Mon Mar 16 10:42am EDT
Okay, ready for your you-gotta-be-kidding-me story of the week, if not the year?
Your setting: lovely St. Petersburg, Florida. Your heroine: 62-year-old Norweigan native Unni Haskell, who, after two months' worth of golf lessons, teed up her first-ever shot on a real live golf course.
On the first tee of the nine-hole par-3 Cypress Links in St. Pete, Ms. Haskell pulled out a driver -- this is a hundred-yard hole, but remember, Ms. Haskell had never played before -- and drilled a 75-yard corker that bumped, ran and ended up right in the hole.
That's right ... on the first swing of the first hole of the first course she ever played, Unni Haskell hit a hole-in-one.
"I didn't know it was that big of a deal,'' she told the St. Petersburg Times. "I thought all golfers do this.''
"She stood there and I could tell she was thinking about her grip and posture and everything,'' said PGA teaching pro Rick Sopka, who was with Haskell on the tee. "Then she makes her swing and hits it about 75 yards in the air. It kind of trundled up to the green and I'm like, 'Go in! Go in!' And then I go crazy, screaming and yelling. I give her a big hug. She didn't believe me. Then I said, 'Unni, here's the problem. There's nowhere to go from here but down.' ''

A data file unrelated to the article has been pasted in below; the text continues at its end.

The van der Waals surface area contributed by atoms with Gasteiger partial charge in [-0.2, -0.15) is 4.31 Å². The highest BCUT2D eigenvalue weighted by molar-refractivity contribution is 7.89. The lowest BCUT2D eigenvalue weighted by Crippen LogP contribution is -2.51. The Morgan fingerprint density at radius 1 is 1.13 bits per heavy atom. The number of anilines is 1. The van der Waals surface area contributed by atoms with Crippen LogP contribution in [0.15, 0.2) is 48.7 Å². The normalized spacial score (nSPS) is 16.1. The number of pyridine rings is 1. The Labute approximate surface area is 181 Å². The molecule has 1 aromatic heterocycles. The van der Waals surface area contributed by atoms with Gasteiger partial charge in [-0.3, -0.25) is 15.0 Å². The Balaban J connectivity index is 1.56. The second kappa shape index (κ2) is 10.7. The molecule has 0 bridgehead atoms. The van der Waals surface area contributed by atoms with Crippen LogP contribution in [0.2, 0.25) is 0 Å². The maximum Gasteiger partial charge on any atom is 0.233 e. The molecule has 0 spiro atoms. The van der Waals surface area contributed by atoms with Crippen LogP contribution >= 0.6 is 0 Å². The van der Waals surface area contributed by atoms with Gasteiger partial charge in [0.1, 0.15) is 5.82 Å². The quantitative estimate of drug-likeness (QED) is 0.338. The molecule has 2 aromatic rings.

Now, our bitter and cynical culture is such that the immediate reaction is to call shenanigans, to put it politely, on this story. It's got echoes of the infamous Jacqueline Gagne 16-aces-in-six-months story, yes? And much like the two kids who hit back-to-back holes-in-one -- also in Florida, strangely enough -- it's too good of a story to believe. Plus, since the vast majority of us have never hit an ace -- and, obviously, could never match Unni Haskell's feat -- let's admit it, we're jealous as heck.
But it's honestly not that tough to believe. Apparently, Ms. Haskell has played tennis for quite some time. And a 100-yard hole isn't that tough to reach, particularly with a driver. Think about how many people spray golf balls around the course; doesn't it make logical sense that one of them would eventually drop the ball into the hole? It's the golf equivalent of the infinite monkeys on infinite typewriters eventually banging out the works of Shakespeare.
Still, I'm thinking Ms. Haskell missed an opportunity here. After she hit that shot, she should have dropped her clubs and walked away from the game, retiring as The Greatest Golfer In The History of the Universe. Nobody could ever top that.